The second one in this format is from a proof also. Again, the photocopy the solar plate was made from was poor. This was in the early days when we were still finding our way around solar plate etching. The layering on top of the original print has come up with some beautiful subtle colours. I’ve made a LOT of these cards & still going, but this is just a small selection for you to look at.
Only a very few posts to go now until the giveaway. Maybe there might be something else to give away as you’ve all been so patient.
This one I drew from my kitchen window on a Sunday morning. I had to get on with it as I was going out. There was only a tiny band of cloud low in the sky, so I enhanced it, then soon noticed it had gone completely. The building in the foreground is my neighbour’s house and the one in the background is Royal Prince Alfred Hospital away in the distance. Don’t be misled by the palm tree -it’s winter and it’s cold.
That afternoon three of us went to a talk and workshop at the National Maritime Museum. They currently have an exhibition about the Fish in Australian Art. The talk and workshop was with Roger Swainston. So interesting. Roger draws coral reefs while under water. He uses pencil on architects drafting film. He sets up a grid of ropes so that he can find his place again. If you take this link and click on the top small image you will see what I mean.
In the workshop we drew fish using Roger’s method. We first pinned out the fish so that the fins were displayed to advantage, then we pinned a cord across fish to mark the centre line. After that it was all measuring with callipers. We were sharing a fish between four or five of us, so we took turns in the measuring. Quite soon we got very confused with where we’d just measured and what it related to with our drawing. It was fun though and Roger is a good teacher. I didn’t finish mine, but if I want to do it at home, I’ve got the skills.
Alissa was with me and she got to take the fish home. You can see her fish drawings here.
Another thing that came out of the day was that we had a talk to Roger about solar plate etchings. When we make solar plates, we put our drawings onto architects drafting film to expose the plate to the sun. We asked Roger if he ever did any printmaking & he said no. We explained how easy it would be to expose his existing drawings, and he said he had hundreds of them. He’d brought some of them along, and there was a large one of a lobster that I was just itching to make a plate of and print with sanguine ink. He is from Western Australia so I do hope he finds a printmaker over there, who knows solar, and hooks up with them.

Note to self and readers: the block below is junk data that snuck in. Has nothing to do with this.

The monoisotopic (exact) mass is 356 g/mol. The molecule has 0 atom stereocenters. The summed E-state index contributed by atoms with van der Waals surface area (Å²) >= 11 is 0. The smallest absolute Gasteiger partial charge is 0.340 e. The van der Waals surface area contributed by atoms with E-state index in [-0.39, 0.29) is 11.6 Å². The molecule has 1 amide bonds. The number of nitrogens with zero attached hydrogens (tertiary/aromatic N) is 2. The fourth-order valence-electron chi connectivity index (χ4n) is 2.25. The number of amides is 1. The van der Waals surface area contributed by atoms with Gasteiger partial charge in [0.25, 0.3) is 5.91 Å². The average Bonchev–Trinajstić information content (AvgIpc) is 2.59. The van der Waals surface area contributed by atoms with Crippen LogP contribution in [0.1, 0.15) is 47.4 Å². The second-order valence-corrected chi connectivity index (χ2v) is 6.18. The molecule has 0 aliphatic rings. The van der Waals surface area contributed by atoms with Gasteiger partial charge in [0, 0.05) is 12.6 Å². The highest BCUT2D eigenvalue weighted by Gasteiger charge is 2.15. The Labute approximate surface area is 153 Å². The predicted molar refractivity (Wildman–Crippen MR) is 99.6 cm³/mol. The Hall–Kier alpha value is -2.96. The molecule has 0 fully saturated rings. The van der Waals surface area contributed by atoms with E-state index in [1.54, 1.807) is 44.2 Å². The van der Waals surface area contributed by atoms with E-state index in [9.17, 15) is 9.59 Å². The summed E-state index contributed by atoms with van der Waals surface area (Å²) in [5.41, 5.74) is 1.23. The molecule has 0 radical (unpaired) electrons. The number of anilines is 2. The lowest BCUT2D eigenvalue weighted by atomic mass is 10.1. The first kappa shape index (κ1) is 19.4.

Last year when Robyn (Have Dogs Will travel) was visiting Sydney from Italy, we met up near the Maritime Museum and talked our heads off. As well as sketching, we have printmaking and artist’s books in common.
Robyn has been here again and last Thursday we had a solar plate printmaking day at Annie’s place, as she has her own press. Solar plates, of course, are supposed to be exposed in the sun. It bucketed down all day Wednesday and was gray, sprinkling and miserable on Thursday early. However as we got to Annie’s place the sun came peeking out. Robyn had a drawing ready on architect’s film, so we got her to expose her plate right away before it rained again. My drawing of the White Bay Power Station was also ready, so I got Robyn to expose that plate for me too as practice. After we do all the bits and pieces to our plates, we have to leave them out in the ‘sun’ for an hour. No sun, but we left them out there anyway. While they were ‘cooking’ Annie exposed a plate too.
While we waited we did some printing of existing plates. I did one of my gymea lily for Robyn to take home. I just inked the flowers in red and the rest in green. Worked well.
While our first plates were cooking we had to rescue them from tiny sprinkles of rain. They marked the plates, but strangely don’t show on the prints. The sun was out (coming & going) as well, so it was impossible to tell if it was raining. After lunch, I took a chair outside & became ‘rain monitor’.
I exposed my Trocadero print in the afternoon and managed to get a print of each new plate. Robyn prepared another drawing, made a plate and printed that. Solar plate etching is coming to Tuscany.
At the end of October I went to my last Printfest of the year. That’s when I take my plates along & just print all day. I had two new solar plates this time, made from my own sketches.
For some reason the ink on the big roller with the blend on it wasn’t cooperating, and I got stripy areas with less pigment. No matter how much I wiped the roller, replenished the ink & rolled it up again, I still got some stripy variations in the pigment. Maybe it was the weather.
This first print is from this drawing. It was inked up in sepia with red on the flowers. Unfortunately we lost the red because of having to roll over more than once to get rid of stripyness. That’s printmaking for you.
The next plate is my blue-point Himalayan cat, Casper. These two prints were done by laying threads on the plate, then rolling across with a hard roller with a single colour on it. Then the plate was rolled over again with the large soft roller with the blend. The ink only picks up where the previous ink missed. (Read about viscosity printing on my glossary page).
This plate was taken from this drawing on the lower right. I think I prefer the blue, because he is blue-point, but both colours were available, so I tried both.